|Upper limit of files in a single directory|
| 4:20 pm on May 14, 2006 (gmt 0)|
Is there an upper limit to how many files should be in any one folder before performance starts to degrade? I've got a application I'm writing set to create a new folder to store files after 500 files, which can then be split into 6 different files for a total of 3,000 at the most. My concern is that it's possible, although unlikely, for an installation to create thousands of folders.
| 2:46 am on May 15, 2006 (gmt 0)|
I bought a website with 32K pages; the fellow didn't want to sell me the script. Instead he sent me 32,000 flat html files. They all sit in one directory and there's absolutely no performance issues.
| 10:18 pm on May 16, 2006 (gmt 0)|
You may run into problems when you try to grep or find, or rm.
I've encountered situations where I typed: "rm *", and it repsonded with "rm: too many arguments", because there were too many files. This is FreeBSD, mind you, so linux may be different.
| 12:56 pm on May 17, 2006 (gmt 0)|
It's a PHP application, so I'm not too worried about having to go in to the command prompt to mess with files. The script does have the ability to delete files, but it's done one file at a time so hopefully your 'rm' example doesn't apply. But I'm also only looking about 3,000 at the most, so I'm not getting close to the 32k mentioned above.
| 10:11 pm on May 24, 2006 (gmt 0)|
Where what we call "files" are stored and how many "files" there are will have no impact on performance regarding the requesting and display of a single (or few) files at a time.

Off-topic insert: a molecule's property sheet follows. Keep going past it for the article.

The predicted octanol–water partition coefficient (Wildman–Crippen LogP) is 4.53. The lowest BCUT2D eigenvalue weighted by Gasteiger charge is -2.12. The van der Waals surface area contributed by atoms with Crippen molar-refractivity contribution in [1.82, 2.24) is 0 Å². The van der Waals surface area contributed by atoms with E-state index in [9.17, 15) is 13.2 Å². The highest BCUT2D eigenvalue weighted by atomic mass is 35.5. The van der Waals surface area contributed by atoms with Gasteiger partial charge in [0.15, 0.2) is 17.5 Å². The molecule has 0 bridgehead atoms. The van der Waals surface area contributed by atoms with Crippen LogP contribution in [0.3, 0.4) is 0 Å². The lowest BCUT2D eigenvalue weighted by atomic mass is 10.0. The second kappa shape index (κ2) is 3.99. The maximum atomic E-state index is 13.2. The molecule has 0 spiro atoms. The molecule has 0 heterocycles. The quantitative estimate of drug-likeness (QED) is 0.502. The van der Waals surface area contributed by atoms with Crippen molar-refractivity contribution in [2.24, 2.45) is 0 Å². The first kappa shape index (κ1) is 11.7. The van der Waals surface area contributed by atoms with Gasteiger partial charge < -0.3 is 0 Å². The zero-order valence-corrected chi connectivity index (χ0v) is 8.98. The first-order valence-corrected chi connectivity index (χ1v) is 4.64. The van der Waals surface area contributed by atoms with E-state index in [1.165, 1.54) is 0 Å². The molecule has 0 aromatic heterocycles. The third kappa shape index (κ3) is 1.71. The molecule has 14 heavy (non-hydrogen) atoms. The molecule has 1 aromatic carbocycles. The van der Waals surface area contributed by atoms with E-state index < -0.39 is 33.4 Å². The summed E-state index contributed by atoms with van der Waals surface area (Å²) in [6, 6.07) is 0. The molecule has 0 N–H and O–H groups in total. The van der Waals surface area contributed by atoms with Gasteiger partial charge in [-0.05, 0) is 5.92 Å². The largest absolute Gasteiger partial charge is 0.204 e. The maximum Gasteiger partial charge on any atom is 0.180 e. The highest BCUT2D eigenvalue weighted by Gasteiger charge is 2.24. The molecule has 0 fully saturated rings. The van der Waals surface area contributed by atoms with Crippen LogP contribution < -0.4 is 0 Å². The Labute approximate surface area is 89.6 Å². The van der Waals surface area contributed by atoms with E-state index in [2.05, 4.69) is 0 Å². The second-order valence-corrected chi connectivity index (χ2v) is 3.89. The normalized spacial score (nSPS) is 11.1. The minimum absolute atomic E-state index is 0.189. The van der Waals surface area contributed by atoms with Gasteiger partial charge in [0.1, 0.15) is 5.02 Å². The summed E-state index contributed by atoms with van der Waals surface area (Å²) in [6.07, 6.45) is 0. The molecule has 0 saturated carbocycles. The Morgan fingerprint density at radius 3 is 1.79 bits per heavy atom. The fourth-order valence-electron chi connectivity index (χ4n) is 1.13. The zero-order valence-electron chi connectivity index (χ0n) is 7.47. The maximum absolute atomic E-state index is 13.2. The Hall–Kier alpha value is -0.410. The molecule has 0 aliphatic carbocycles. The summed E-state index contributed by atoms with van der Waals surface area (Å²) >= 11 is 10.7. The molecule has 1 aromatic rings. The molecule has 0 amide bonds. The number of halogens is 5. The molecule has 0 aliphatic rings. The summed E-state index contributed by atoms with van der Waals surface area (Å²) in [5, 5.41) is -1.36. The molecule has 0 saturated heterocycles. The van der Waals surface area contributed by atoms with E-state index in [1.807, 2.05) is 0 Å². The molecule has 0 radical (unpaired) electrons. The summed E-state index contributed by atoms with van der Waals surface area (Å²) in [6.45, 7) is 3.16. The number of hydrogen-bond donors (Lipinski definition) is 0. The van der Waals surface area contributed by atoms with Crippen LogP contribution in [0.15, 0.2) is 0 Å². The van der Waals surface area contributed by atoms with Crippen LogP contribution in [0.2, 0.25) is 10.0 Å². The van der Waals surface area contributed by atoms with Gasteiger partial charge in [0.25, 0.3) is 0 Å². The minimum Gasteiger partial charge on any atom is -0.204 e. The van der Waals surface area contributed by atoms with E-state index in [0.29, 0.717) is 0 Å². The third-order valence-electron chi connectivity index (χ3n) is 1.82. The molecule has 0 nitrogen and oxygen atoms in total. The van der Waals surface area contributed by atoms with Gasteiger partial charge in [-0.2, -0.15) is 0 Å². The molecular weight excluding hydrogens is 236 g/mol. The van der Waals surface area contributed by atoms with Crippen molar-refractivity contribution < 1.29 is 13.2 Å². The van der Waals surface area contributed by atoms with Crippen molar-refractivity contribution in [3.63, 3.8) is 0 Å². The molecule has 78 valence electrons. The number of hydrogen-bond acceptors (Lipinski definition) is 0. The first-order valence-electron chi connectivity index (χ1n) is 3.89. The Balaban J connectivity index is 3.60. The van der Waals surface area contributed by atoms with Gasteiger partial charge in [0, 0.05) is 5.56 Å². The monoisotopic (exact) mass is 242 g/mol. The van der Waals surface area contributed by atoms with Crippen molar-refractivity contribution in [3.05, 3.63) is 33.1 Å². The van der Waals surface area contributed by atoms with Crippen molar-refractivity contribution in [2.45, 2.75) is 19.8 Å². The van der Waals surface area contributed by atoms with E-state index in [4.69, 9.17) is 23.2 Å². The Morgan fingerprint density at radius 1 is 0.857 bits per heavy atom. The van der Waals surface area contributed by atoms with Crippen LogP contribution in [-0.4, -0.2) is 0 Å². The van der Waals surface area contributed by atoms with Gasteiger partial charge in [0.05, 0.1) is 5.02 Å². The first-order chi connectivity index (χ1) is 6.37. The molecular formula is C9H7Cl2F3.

1) Hard Drive issues
Many thousands of files stored in many hundreds of locations and all being called by the same request will cause the hdd to work harder (platters spin more, reverse direction more and the heads will shuttle more frequently as they move around the platters). This would be a tiny performance hit due to the physics of the hard drive activity during seek-and-compile.
2) Filesystem issues
None, really, unless you're running Windows, which would need to be "defragmented" on occasion to minimize disk travelling. Cross-partition/drive requests may take a hit as mentioned in the hdd note above.
"Files" are not really "in" one place. They are clusters of data that share some common identifiers in the data packet's headers that indicate (a) which other packets are associated with each, (b) in what order they are to be re-assembled for use and (c) which "folder" (a naming convention, really) "holds" the "file", among other things.
You could have a system with one giant directory that holds every file you fill your hard drive with and there would be no performance hit ... millions or billions of files, if your drive was large enough and the file data small enough. Of course, there are many security and operational issues that make that scenario less than optimal, but which "folder" the "files" are in is not one of them.
Go nuts! :)
| 9:04 pm on May 31, 2006 (gmt 0)|
It occurs to me (for completeness) that a Windows system does have some sensitive 'directories': Desktop, Recycle Bin and My Documents are all rather 'special' in that they can only 'contain' around 400MB of data before it starts to radically affect system performance.
| 6:06 am on Jun 2, 2006 (gmt 0)|
|Is there an upper limit to how many files should be in any one folder before performance starts to degrade? |
For what file system? It'll be vastly different for ext3 and reiser.